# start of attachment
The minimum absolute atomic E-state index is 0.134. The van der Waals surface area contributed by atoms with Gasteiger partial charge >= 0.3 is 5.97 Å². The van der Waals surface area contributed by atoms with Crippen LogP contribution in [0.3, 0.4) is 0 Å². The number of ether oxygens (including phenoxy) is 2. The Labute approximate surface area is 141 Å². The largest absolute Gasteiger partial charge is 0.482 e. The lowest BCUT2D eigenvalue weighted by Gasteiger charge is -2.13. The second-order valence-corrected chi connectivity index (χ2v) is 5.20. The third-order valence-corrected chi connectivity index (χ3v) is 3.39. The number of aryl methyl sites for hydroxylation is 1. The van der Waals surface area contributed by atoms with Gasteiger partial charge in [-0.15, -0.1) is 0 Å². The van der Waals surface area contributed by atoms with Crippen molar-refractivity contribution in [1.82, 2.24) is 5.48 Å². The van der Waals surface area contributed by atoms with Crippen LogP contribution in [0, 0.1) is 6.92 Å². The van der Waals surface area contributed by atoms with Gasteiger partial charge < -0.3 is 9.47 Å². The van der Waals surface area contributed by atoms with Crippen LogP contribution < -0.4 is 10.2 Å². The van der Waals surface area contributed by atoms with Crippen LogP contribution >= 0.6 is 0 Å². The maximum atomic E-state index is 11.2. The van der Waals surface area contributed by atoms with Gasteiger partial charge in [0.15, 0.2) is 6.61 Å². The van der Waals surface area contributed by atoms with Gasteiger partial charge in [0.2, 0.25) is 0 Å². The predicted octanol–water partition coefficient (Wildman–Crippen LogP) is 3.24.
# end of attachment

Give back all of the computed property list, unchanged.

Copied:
The minimum absolute atomic E-state index is 0.134. The van der Waals surface area contributed by atoms with Gasteiger partial charge >= 0.3 is 5.97 Å². The van der Waals surface area contributed by atoms with Crippen LogP contribution in [0.3, 0.4) is 0 Å². The number of ether oxygens (including phenoxy) is 2. The Labute approximate surface area is 141 Å². The largest absolute Gasteiger partial charge is 0.482 e. The lowest BCUT2D eigenvalue weighted by Gasteiger charge is -2.13. The second-order valence-corrected chi connectivity index (χ2v) is 5.20. The third-order valence-corrected chi connectivity index (χ3v) is 3.39. The number of aryl methyl sites for hydroxylation is 1. The van der Waals surface area contributed by atoms with Gasteiger partial charge in [-0.15, -0.1) is 0 Å². The van der Waals surface area contributed by atoms with Crippen molar-refractivity contribution in [1.82, 2.24) is 5.48 Å². The van der Waals surface area contributed by atoms with Crippen LogP contribution in [0, 0.1) is 6.92 Å². The van der Waals surface area contributed by atoms with Gasteiger partial charge < -0.3 is 9.47 Å². The van der Waals surface area contributed by atoms with Crippen LogP contribution < -0.4 is 10.2 Å². The van der Waals surface area contributed by atoms with Crippen LogP contribution >= 0.6 is 0 Å². The maximum atomic E-state index is 11.2. The van der Waals surface area contributed by atoms with Gasteiger partial charge in [0.15, 0.2) is 6.61 Å². The van der Waals surface area contributed by atoms with Gasteiger partial charge in [0.2, 0.25) is 0 Å². The predicted octanol–water partition coefficient (Wildman–Crippen LogP) is 3.24.